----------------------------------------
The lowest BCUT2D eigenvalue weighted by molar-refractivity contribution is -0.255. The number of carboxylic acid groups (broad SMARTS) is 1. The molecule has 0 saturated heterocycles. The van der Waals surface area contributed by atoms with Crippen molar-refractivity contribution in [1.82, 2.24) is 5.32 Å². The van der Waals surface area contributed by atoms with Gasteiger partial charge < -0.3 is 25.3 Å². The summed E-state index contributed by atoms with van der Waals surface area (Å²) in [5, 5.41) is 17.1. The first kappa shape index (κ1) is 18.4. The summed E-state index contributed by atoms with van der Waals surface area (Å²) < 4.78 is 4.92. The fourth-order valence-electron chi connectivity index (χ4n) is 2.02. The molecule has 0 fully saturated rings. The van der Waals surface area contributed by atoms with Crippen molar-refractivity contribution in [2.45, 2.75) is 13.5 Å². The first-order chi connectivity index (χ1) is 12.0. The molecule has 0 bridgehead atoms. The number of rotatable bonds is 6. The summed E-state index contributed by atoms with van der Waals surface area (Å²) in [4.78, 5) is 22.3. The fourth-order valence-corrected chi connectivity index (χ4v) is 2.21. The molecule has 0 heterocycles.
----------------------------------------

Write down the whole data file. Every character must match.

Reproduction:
The lowest BCUT2D eigenvalue weighted by molar-refractivity contribution is -0.255. The number of carboxylic acid groups (broad SMARTS) is 1. The molecule has 0 saturated heterocycles. The van der Waals surface area contributed by atoms with Crippen molar-refractivity contribution in [1.82, 2.24) is 5.32 Å². The van der Waals surface area contributed by atoms with Gasteiger partial charge < -0.3 is 25.3 Å². The summed E-state index contributed by atoms with van der Waals surface area (Å²) in [5, 5.41) is 17.1. The first kappa shape index (κ1) is 18.4. The summed E-state index contributed by atoms with van der Waals surface area (Å²) < 4.78 is 4.92. The fourth-order valence-electron chi connectivity index (χ4n) is 2.02. The molecule has 0 fully saturated rings. The van der Waals surface area contributed by atoms with Crippen molar-refractivity contribution in [2.45, 2.75) is 13.5 Å². The first-order chi connectivity index (χ1) is 12.0. The molecule has 0 bridgehead atoms. The number of rotatable bonds is 6. The summed E-state index contributed by atoms with van der Waals surface area (Å²) in [4.78, 5) is 22.3. The fourth-order valence-corrected chi connectivity index (χ4v) is 2.21. The molecule has 0 heterocycles.